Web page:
Toward "presence" in design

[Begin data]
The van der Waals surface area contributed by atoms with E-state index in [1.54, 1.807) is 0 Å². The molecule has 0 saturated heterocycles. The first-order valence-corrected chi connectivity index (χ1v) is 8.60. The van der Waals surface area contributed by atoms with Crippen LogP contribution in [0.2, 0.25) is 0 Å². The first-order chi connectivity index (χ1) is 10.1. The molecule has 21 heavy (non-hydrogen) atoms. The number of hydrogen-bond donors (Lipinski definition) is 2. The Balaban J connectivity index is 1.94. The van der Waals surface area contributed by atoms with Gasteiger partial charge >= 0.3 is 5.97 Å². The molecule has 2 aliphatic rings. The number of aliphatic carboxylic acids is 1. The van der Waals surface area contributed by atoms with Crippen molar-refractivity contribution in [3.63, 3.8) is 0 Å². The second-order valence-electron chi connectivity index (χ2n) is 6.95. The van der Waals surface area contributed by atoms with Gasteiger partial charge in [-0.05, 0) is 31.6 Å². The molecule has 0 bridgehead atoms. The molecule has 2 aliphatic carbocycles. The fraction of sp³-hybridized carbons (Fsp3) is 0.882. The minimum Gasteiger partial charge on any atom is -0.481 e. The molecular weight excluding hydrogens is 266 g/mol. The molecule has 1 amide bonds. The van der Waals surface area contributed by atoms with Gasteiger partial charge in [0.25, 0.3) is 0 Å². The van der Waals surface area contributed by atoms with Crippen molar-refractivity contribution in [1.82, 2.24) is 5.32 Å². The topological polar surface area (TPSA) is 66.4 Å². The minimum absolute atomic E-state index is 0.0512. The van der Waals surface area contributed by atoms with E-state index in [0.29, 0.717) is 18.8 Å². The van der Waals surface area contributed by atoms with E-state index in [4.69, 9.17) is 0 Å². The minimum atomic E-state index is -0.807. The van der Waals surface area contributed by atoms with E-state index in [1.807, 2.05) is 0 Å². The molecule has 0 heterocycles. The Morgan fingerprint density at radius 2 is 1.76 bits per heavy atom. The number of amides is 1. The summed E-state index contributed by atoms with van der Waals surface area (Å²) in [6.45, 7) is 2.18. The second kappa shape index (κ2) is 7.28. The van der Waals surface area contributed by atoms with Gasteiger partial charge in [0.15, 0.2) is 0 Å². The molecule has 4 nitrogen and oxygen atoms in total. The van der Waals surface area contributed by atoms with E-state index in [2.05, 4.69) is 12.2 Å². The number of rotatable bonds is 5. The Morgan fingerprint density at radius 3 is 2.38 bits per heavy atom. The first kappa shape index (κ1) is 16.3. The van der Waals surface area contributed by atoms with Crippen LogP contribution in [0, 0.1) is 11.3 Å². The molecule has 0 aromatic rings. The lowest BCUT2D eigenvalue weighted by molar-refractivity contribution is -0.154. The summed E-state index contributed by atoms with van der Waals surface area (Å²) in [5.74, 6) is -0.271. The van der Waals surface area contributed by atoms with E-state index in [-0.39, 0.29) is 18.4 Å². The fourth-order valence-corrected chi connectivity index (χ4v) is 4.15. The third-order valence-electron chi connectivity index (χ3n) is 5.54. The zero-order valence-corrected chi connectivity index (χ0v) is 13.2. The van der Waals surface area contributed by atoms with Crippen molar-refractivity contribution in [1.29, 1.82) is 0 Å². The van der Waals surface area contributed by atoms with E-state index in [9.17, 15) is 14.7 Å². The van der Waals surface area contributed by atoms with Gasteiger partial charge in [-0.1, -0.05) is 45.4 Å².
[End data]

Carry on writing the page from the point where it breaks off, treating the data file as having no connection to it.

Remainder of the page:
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In an essay entitled, "Theatrical Design and the Experience of Objects," the author, Clive Dilnot, succinctly discusses two qualities which appear simultaneously in varying proportions in most objects; "Presentness" and "Presence." The term "Presentness" refers to the condition of the object as pure, autonomous, and almost self-acting or self-referential. "Presence" on the other hand, is a quality which causes the beholder to be aware of himself or herself as subject, rather than focusing on the product as object. "Presentness" deals with the experience of the object on its terms, while "Presence" is significant for how it enables users to experience themselves using the object. It is in search of "Presence" that I create my current design work. I grow increasingly cognizant of the remarkable emphasis that our society places on the rational and quantifiable while down-playing the intuitive and immeasurable. The abstract minimalist aesthetics of Modernism has contributed to this condition through its approach to technology. Most objects of our current environments are cold symbols of an old ideal, and they hold us ever in abeyance. I find the resultant imbalance of rational and intuitive disquieting, and strive in my work to play one against the other in an effort to even the odds. The focus of my graduate work has been an investigation in possible enhancement of the human experience of an object through careful consideration and design of the moment of interface. I consciously utilize mechanical and electronic devices and technology, symbolic of the rational and technological realms of science and industry, as my vehicle to foster the creation of experiences and interfaces which are primarily intuitive in nature. I do this intentionally, hoping through juxtaposition to call attention to and to elevate the level of value placed on the intuitive. Throughout my process, I continually allow my decisions to be navigated by recognition of two distinct audiences this work is hoped to encounter: the interacting participant, and the non-interacting audience who perceives the object and its implied participant. My true intention in designing this work is not to create a marketable product, but to create a polemic within design circles and to a larger audience, raising questions about what the nature and focus of the design of objects in general can be.
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